J.W. Freiberg: Right, exactly, it’s not that you — yeah, I take that back, let me reword what I was trying to say.
Jonathan Amarilio: I am being a little sarcastic.
J.W. Freiberg: Yeah, but you are right. I used to have a couple of those till they got older. But I worry about them. I mean I think if they score that lonely on the very reliable and valid test that we have, they are not going to come out better off, they are going to come out worse off.
Jennifer Byrne: Well, why is that though, do young people in general just have a heightened sense of emotion during that time? I mean at what ages are they being surveyed? Is it when they are extremely young kids or are we looking at preteens and teenagers? Is it because they feel their feelings more than adults do maybe or is it truly something that’s going on in the social sphere, some of that disconnectivity we were talking about in the prior segment, the interactions are more virtual, there is less face-to-face interaction between kids and with their peers? I mean do you have an answer for that?
J.W. Freiberg: Well, it’s not easy, but I would say that they are in a stage of life where they are learning to put together their own connective Internet, with other individuals’ network I should say, their own connective network with other individuals. And we all know the drama they bring home; we brought the same drama home 20 years ago, right, about being rejected, and we were talking earlier about banishment and how painful that is to be outside, to be unwanted, to be unincorporated just because of who you are. So we all know the drama that brings to teenage lives.
So at the moment they are all relatively unincorporated and this can’t make it easier for them to navigate those difficult emotional seas we know as teenage years. But I think if I may take a look at younger children for a moment, above and beyond the Millennials and generation C age group that we were just talking about, but I think it’s very fascinating to learn that what we in psychological sciences have been looking at with some of our brain imagery that we are able to do now is we actually know how people learn to love and that has a lot to do with what we ought to be doing with our little ones; like you said you have a toddler at home.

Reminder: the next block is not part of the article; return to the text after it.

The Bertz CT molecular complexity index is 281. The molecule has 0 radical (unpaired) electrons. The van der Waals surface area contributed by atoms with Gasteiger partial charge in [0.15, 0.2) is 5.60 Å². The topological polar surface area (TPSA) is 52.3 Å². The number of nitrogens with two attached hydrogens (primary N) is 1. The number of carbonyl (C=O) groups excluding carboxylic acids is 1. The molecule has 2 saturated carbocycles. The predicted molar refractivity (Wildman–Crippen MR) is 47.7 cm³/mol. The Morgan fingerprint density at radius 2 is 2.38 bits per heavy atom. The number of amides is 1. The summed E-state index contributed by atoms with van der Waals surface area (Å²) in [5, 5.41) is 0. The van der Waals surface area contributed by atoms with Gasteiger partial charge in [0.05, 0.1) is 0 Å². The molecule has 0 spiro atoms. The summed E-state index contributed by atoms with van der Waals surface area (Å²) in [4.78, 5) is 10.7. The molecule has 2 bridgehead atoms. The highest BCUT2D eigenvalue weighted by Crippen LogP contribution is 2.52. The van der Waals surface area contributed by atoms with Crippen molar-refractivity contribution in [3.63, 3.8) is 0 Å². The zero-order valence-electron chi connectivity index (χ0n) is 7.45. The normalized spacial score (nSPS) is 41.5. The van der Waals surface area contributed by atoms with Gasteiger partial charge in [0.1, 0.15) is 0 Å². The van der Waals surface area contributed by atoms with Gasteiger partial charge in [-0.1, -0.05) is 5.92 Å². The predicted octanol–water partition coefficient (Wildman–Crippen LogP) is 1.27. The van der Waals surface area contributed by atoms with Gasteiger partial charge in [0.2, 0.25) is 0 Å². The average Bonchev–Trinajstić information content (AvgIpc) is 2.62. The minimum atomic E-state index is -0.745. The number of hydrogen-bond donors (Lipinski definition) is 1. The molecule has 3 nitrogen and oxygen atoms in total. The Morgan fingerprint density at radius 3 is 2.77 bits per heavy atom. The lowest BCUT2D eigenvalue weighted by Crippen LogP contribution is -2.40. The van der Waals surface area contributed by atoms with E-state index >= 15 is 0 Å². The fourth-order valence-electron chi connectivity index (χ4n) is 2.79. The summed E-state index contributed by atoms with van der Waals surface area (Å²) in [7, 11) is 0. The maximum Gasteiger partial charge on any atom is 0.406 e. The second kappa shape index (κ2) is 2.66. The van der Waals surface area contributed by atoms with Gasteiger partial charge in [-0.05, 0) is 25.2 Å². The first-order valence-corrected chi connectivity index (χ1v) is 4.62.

So how do you learn to love? What is this thing that humans have, this powerful bond that they have with one another, it’s certainly more than a herd of deer staying near one another for safety? What’s going on? And we now know that it has to do with the way people are raised, that when we nurture young children, when we hold them and hug them and caress them and are gentle with them and help them through the fear of falling asleep and so on, we are actually building their neurotransmitter pathways inside their neural network.
So the way in which you say, think about training a dog to do a trick, roll over and I will give you a cookie, roll over, you do it a 100 times the dog learns to connect, if he rolls over he gets a cookie. So we are actually training our children to love as we nurture them and caress them and hold them and hug them, it’s very much the way a bird trains the young birds to get ready to fly and leave the nest.
And so it’s critically important that we refocus on that aspect, which is one of the best aspects of modern life. There is more time in modern lives let’s say since the World Wars to nurture kids, to really hold them and be with them and to some extent that’s been removed by women joining the workforce and kids being put out to daycare and so on.
So it’s extremely important, especially during these times when they can see their parents so worried and working hard to put food on the table and you can imagine the level of worry in many households, where is the rent going to come from, how am I going to get enough for food and so on, it’s very important to upgrade our parenting in terms of all the nurturing that we do of kids, the holding, the caressing, the soothing, that’s the word I like, the soothing of little children and this trains them to go out and seek connections of their own. We actually train our children to go make friends which will later be both same sex friends and attractive — friends of either opposite sex or the equivalent. We actually are training our children to do that.
So one of the things we could get out of this is recognizing that if we don’t want today’s toddlers to turn into tomorrow’s disconnected teenagers we need to train them about loving others and we even, I won’t go into it now, but we even understand the biochemistry in the brain of how that training takes place, but that perhaps is a topic for another forum.
Jennifer Byrne: Well, I do have one follow-up question to that though, because it would seem as though the current culture that we live in and maybe I am more in tune with this than Jon is, because I am a parent and he is not, but every piece of parenting advice you read or mom blog you touch in with or even things in popular media are putting a lot of pressure on moms and parents to put in more time with your kids. Look over their everyday actions and movements even more than ever before.
I mean historically I think parenting practices were encouraged to be pretty hands-off in comparison to today. If you look at parenting experts from like the 20s, 30s, 40s, 50s, I mean it was like hey kid, figure it out for yourself. Now we are very much helicopter parents or at least that’s how parents have been labeled.